Ecommerce leader Flipkart has gone on record to say that while they welcome the new law, they are concerned that the point related to deduction of tax-at-source in the draft will hurt small and medium sellers.
According to the Indian marketplace, on one hand, it will bring uniformity when it comes to ecommerce taxation framework, on the other hand, sellers that are surviving on small margins and low-priced products will be burdened.
Flipkart said in its statement,
“A specific proposal in the draft law relating to tax collection at source will prove to be detrimental to lakhs of small and medium sellers who do business on ecommerce platforms. This clause, which is not applicable to offline sellers, will hurt the working capital requirement for these sellers as they work on small margins to provide affordable rates to consumers.”
“The proposed draft does not levy any new tax… Earlier we used to deposit the amount ourselves, now a part of that will be deducted by ecommerce companies. This will not impact selling in anyway.”
FDI ecommerce law has (almost) put an end to heavy discounts. Legal experts feel that the proposed GST law might bring down online sales even further as BOGO (buy-one-get-one) sales and free samples may attract tax as well.
Prateek Jain, tax consultant at PwC says,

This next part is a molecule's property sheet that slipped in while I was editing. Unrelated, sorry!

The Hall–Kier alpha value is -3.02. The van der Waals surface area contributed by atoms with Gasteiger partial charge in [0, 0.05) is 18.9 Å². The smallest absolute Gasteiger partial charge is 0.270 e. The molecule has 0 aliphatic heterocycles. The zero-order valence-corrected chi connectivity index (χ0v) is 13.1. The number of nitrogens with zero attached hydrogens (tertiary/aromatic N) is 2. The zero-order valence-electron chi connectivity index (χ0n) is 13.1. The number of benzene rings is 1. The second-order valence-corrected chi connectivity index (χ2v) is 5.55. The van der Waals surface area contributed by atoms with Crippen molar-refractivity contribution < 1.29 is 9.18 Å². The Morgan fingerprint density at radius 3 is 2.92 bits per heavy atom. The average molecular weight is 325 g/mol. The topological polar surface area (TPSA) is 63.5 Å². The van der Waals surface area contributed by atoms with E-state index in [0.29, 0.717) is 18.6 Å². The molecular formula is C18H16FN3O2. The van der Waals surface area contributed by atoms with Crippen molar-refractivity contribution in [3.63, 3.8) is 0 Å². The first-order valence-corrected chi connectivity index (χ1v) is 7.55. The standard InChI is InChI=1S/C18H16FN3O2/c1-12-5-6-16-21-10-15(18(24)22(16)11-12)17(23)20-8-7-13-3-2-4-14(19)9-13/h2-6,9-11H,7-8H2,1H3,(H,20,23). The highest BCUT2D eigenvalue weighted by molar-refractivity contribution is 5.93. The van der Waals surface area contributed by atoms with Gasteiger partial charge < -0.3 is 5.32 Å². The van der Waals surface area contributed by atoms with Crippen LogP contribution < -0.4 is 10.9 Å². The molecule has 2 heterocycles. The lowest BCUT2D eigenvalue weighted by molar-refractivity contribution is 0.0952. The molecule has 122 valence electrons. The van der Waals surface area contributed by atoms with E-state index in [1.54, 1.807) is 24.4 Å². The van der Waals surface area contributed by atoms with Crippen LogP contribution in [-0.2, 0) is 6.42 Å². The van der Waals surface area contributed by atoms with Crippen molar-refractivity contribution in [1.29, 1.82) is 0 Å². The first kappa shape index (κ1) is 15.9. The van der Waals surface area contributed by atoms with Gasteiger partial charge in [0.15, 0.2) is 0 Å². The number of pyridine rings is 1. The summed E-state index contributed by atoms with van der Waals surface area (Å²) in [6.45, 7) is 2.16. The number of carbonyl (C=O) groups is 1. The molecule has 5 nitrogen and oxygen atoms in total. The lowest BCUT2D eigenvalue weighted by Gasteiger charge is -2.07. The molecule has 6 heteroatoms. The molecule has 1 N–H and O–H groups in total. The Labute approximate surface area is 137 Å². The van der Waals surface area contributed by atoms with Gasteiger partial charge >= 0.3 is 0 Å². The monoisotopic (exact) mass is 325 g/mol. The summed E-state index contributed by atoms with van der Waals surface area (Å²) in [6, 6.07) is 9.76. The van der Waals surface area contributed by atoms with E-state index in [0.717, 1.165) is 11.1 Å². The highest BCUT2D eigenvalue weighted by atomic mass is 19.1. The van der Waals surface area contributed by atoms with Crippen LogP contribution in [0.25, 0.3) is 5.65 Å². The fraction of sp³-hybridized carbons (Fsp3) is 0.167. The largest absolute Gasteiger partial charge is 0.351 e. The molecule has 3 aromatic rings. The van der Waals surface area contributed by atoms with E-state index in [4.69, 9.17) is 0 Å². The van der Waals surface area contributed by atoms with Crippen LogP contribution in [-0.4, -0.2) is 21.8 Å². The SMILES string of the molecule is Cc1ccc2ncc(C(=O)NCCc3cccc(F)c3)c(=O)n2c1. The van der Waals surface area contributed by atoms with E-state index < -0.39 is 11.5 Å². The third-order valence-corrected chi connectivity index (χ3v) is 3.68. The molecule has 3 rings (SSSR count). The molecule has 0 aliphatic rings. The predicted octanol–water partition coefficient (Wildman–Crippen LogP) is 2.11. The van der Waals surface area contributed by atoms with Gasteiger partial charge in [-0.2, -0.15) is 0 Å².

“Any form of direct or indirect GST on free supplies could have a significant impact on the sales & marketing spend of companies, specifically those dealing in consumer products.”
With hope to get some solution, ecommerce companies are planning to approach the government. According to a news report, etailers will communicate their concerns through Internet and Mobile Association of India (IAMAI). IAMAI has asked Flipkart, Snapdeal and Paytm among others to give them a list of issues to be presented to the government.
The compliance burden will fall directly on e-tailers, if the proposed GST draft is implemented. And that seems to be the real pain point for most ecommerce companies.
Sudipta Bhattacharjee – Principal, Advaita Legal believes,
“Strict information disclosure requirements have been cast upon electronic platform operators. While in a way this leads to a certainty of taxes and saves such operators from the vagaries of state entry tax laws they currently face, it will be a massive compliance burden for such operators to track, collect and deposit GST liabilities of suppliers using the platform of such operators.”